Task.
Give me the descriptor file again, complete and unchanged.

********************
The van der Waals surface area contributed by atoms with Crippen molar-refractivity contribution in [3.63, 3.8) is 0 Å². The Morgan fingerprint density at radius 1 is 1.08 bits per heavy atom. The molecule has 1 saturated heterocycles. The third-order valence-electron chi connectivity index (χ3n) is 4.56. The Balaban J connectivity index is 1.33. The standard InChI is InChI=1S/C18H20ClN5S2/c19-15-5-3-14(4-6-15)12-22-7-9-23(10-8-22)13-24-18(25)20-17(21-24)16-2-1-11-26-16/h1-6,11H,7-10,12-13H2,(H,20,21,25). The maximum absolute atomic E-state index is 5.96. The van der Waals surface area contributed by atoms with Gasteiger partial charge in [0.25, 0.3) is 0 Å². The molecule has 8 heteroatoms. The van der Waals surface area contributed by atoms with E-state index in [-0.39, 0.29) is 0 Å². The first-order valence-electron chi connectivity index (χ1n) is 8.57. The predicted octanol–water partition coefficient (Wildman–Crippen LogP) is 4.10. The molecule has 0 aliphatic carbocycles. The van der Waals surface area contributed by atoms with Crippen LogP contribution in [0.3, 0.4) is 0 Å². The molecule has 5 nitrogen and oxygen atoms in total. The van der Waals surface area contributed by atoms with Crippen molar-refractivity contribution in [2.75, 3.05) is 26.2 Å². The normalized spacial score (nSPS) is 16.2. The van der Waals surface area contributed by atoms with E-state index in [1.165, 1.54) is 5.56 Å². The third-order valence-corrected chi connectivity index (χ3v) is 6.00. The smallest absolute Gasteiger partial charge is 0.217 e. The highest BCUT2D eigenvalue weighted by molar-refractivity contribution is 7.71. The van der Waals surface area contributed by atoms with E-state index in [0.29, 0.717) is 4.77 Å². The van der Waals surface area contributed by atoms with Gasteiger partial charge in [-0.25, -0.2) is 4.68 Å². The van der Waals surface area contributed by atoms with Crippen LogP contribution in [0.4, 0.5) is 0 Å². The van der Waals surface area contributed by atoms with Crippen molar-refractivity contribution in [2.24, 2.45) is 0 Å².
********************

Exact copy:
The van der Waals surface area contributed by atoms with Crippen molar-refractivity contribution in [3.63, 3.8) is 0 Å². The Morgan fingerprint density at radius 1 is 1.08 bits per heavy atom. The molecule has 1 saturated heterocycles. The third-order valence-electron chi connectivity index (χ3n) is 4.56. The Balaban J connectivity index is 1.33. The standard InChI is InChI=1S/C18H20ClN5S2/c19-15-5-3-14(4-6-15)12-22-7-9-23(10-8-22)13-24-18(25)20-17(21-24)16-2-1-11-26-16/h1-6,11H,7-10,12-13H2,(H,20,21,25). The maximum absolute atomic E-state index is 5.96. The van der Waals surface area contributed by atoms with Gasteiger partial charge in [0.25, 0.3) is 0 Å². The molecule has 8 heteroatoms. The van der Waals surface area contributed by atoms with E-state index in [-0.39, 0.29) is 0 Å². The first-order valence-electron chi connectivity index (χ1n) is 8.57. The predicted octanol–water partition coefficient (Wildman–Crippen LogP) is 4.10. The molecule has 0 aliphatic carbocycles. The van der Waals surface area contributed by atoms with Crippen LogP contribution in [0.3, 0.4) is 0 Å². The molecule has 5 nitrogen and oxygen atoms in total. The van der Waals surface area contributed by atoms with Crippen molar-refractivity contribution in [2.75, 3.05) is 26.2 Å². The normalized spacial score (nSPS) is 16.2. The van der Waals surface area contributed by atoms with E-state index in [1.165, 1.54) is 5.56 Å². The third-order valence-corrected chi connectivity index (χ3v) is 6.00. The smallest absolute Gasteiger partial charge is 0.217 e. The highest BCUT2D eigenvalue weighted by molar-refractivity contribution is 7.71. The van der Waals surface area contributed by atoms with E-state index in [0.29, 0.717) is 4.77 Å². The van der Waals surface area contributed by atoms with Gasteiger partial charge in [-0.25, -0.2) is 4.68 Å². The van der Waals surface area contributed by atoms with Crippen LogP contribution in [0.4, 0.5) is 0 Å². The van der Waals surface area contributed by atoms with Crippen molar-refractivity contribution in [2.24, 2.45) is 0 Å².